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These are two fossils of the same species collected at the Long Pond Road Site along the Erie Canal in Greece, New York. They are from the middle Silurian Rochester shale. These were collected last winter, and I have since been unable to identify them. Both are no greater than 3cm in length. Some interesting fine detail is visible on the first specimen. The American dime is 1.8cm in diameter.





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Orbiculopedia sp. 


For comparison, an example from Caleb's Quarry, courtesy of Primitive Worlds:




The brachiopod underneath in the first image is likely a Leptaena sp.

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3 minutes ago, Ken K said:

The circular specimen looks quite like the Bryozoan, Lichenalia concentrica, Hall...or close to this.

A very distinct possibility! They seem to be very similar in appearance. I trust your judgement more than my own given your long and dedicated work in similarly situated strata.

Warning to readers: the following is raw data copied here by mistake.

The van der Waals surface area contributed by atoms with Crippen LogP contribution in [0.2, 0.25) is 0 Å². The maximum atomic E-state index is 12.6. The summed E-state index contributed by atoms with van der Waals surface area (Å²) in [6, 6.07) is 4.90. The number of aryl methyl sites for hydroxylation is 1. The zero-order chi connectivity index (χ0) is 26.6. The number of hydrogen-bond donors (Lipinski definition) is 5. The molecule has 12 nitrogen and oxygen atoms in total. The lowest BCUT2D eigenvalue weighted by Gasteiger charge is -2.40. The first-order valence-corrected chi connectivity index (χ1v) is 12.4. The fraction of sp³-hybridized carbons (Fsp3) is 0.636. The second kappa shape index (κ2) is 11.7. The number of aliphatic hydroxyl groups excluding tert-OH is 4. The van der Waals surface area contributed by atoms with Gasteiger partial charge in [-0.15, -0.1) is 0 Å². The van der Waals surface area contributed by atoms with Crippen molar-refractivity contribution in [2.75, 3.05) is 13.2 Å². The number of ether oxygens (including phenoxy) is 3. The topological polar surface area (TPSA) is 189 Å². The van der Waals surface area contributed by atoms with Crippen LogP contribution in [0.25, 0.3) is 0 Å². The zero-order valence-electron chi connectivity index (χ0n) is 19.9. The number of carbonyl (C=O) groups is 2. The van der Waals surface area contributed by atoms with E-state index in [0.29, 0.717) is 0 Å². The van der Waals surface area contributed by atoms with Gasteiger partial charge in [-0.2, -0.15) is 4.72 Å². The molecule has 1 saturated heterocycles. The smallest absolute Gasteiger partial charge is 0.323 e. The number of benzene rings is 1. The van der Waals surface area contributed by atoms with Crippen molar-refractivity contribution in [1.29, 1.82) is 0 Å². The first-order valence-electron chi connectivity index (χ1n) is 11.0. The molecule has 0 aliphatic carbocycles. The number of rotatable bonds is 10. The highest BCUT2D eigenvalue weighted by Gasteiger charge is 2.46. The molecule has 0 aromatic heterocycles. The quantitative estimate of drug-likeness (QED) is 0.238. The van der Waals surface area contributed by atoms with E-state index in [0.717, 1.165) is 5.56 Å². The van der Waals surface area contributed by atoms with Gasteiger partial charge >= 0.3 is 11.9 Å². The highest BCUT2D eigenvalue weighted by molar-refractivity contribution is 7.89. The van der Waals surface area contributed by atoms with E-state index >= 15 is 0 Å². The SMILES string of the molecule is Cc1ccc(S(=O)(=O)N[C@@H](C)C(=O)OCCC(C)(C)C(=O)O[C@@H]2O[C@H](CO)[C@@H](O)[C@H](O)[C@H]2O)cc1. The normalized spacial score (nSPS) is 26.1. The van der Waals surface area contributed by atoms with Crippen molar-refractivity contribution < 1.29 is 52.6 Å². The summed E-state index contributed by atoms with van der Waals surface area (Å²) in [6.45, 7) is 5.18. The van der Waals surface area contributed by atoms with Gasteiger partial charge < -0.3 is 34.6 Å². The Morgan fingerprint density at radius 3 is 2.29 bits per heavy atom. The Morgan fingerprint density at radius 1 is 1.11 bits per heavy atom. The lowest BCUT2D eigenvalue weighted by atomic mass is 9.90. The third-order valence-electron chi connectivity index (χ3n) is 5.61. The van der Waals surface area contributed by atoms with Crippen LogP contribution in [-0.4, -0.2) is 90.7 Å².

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56 minutes ago, Herb said:

looks like an inarticulate brachiopod


It does, but it is also a dead ringer for the bryozoan Lichenalia. I'm curious to know how you would arrive at this being a brach as opposed to the bryozoan suggestion offered by Ken K. 

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Try taking a photo showing a side view which would show the pores if the bryozoan. The one photo does look like a brach but the photo of the eroded edge would tell much. Packy

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